[1] The Type XXI’s torpedoes consisted of the Lüt, a pattern-running torpedo, and the T11, a passive acoustic homing weapon. The latter was believed to be immune to the “Foxer” and other acoustic decoys used by the Allies. Under development for future U-boat use were active acoustic homing and wire-guided torpedoes. To help the Type XXI detect hostile ships, the submarine was fitted with radar and the so-called GHG sonar, the most advanced acoustic detection system in service with any navy. The sonar was mounted in an under-keel “balcony,” and hence was referred to as Balkon.

The GHG was key to an advanced fire control system fitted in the Type XXI. The submarine’s echo- ranging gear and plotting table, specifically designed for such attacks, were linked to a special device for so-called “programmed firing” in attacking convoys. As soon as a U-boat had succeeded in getting beneath a convoy, data collected by sonar was converted and automatically set in the Lüt torpedoes, which were then fired in spreads of six. After launching, the torpedoes fanned out until their spread covered the extent of the convoy, when they began running loops across its mean course. In this manner the torpedoes covered the entire convoy. In theory these torpedoes were certain of hitting six ships of from 197 to 328 feet (60 to 100 m) in length with the theoretical success rate of 95 to 99 percent. In firing trials such high scores were in fact achieved.

After Yorktown


The siege of Yorktown ended with the surrender of a second British army, marking effective British defeat.

During the uncertain period immediately after Yorktown, Washington was doing his best to keep up America’s guard. He did not have the luxury of assuming that Britain had had enough of the war. He had to prepare for the worst. He worried that the euphoria generated everywhere by the Yorktown victory would cause patriots to forget a war was still on. As far as he was concerned, Yorktown was only one battle. King George had not given up. The British army and navy were still on American soil.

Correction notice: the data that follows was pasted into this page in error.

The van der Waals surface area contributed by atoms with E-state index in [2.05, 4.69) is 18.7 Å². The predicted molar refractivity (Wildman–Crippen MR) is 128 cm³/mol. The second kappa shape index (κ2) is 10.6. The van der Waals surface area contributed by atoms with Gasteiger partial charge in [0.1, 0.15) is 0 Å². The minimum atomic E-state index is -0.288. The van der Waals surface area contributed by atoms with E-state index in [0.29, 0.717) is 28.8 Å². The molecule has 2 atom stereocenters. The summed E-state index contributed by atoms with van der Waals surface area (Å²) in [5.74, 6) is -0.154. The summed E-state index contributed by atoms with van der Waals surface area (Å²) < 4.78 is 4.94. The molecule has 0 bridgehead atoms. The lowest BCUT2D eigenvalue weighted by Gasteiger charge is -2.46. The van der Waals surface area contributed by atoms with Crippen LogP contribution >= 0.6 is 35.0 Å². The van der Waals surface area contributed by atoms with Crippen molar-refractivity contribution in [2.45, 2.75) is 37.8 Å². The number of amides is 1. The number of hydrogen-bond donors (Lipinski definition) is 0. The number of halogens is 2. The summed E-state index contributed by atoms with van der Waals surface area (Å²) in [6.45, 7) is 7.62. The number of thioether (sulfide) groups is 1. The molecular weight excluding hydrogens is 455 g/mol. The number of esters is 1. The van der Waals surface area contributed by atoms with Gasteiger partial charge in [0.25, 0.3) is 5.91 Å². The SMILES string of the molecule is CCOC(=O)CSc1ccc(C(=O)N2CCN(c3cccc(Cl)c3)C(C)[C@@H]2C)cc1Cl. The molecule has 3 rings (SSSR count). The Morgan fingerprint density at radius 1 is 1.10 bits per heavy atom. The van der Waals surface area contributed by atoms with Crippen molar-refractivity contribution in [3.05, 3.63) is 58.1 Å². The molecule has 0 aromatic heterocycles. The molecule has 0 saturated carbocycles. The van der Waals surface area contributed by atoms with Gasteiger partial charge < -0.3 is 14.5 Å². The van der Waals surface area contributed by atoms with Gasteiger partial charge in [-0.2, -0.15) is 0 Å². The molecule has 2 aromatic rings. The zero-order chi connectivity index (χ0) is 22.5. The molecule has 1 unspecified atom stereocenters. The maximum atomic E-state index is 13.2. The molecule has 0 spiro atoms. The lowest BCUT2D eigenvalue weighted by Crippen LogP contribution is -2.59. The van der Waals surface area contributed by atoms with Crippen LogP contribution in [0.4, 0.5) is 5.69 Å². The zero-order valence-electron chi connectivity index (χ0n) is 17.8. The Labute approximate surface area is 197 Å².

He told Governor Trumbull that thinking the victory ended the war was “a delusive hope.” To General Greene he confided, “I am apprehensive that the states, elated by the late success, and taking it for granted that Great Britain will no longer support so losing a contest, will relax in their preparations for the next campaign.”

Washington was taking nothing for granted. Before leaving camp at Williamsburg, he divided his army, sending part of it south, under Major General St. Clair, to reinforce Greene, and the remainder north. New Jersey men went to Morristown, while two regiments from New York, under General James Clinton, went to Pompton, and the rest marched back to the Hudson and settled at New Windsor, close to Newburgh.

On November 5 Washington finally left Williamsburg. He planned to remain for a time in Virginia, tending to personal business—consoling Martha for the loss of her son Jacky Custis; dealing with his difficult mother, Mary; and getting brought up to date on affairs at Mount Vernon, where he arrived on November 13 for a few days’ rest.

Of course, official business was always on his mind. He was very unhappy—even though he knew it was coming—when de Grasse stood out from Chesapeake Bay on November 4 and sailed for the Caribbean. Washington tried his best to get him to stay a little longer and attack Charleston or Wilmington, but de Grasse had commitments to the Spanish he could not put aside. At least Washington had the satisfaction of knowing that a little over a week after de Grasse left, Hood sailed back to the Caribbean with eighteen sail of the line, dramatically lessening the probability of any major British move in North America before spring. Washington asked de Grasse if he would return in 1782 for a possible attack on New York or Charleston, and de Grasse promised that he would ask his government.

On November 15 Washington wrote to Lafayette about the absolute necessity of naval superiority for the spring campaign. He lamented the inability of the allies to make a joint attack on Charleston after Yorktown, which he was convinced would have ended the war. He hoped Lafayette’s growing influence in Paris would result in orders to de Grasse to bring a huge fleet to America the following year.

After a few days at home, Washington left Mount Vernon with Martha on November 20 and traveled to Philadelphia, arriving six days later. He spent the next four months in the capital, trying to harden the country for the tough road ahead. It wasn’t easy, nor did he expect it would be. Probably the most difficult problem he faced was finding money. He worked closely with finance superintendent Robert Morris to find a revenue stream. While searching, they needed to create the appearance of solvency so that they could carry on the war.

The basic problem they faced was whether the states were going to support a central government with the power to tax—in other words, whether or not there was going to be a United States of America. The states had not yet decided. At the moment, they were jealously guarding their right to raise money and refusing Congress any power to do so, while at the same time failing to send badly needed funds to Philadelphia. Governor Clinton, in particular, acted at times as if New York were an independent country.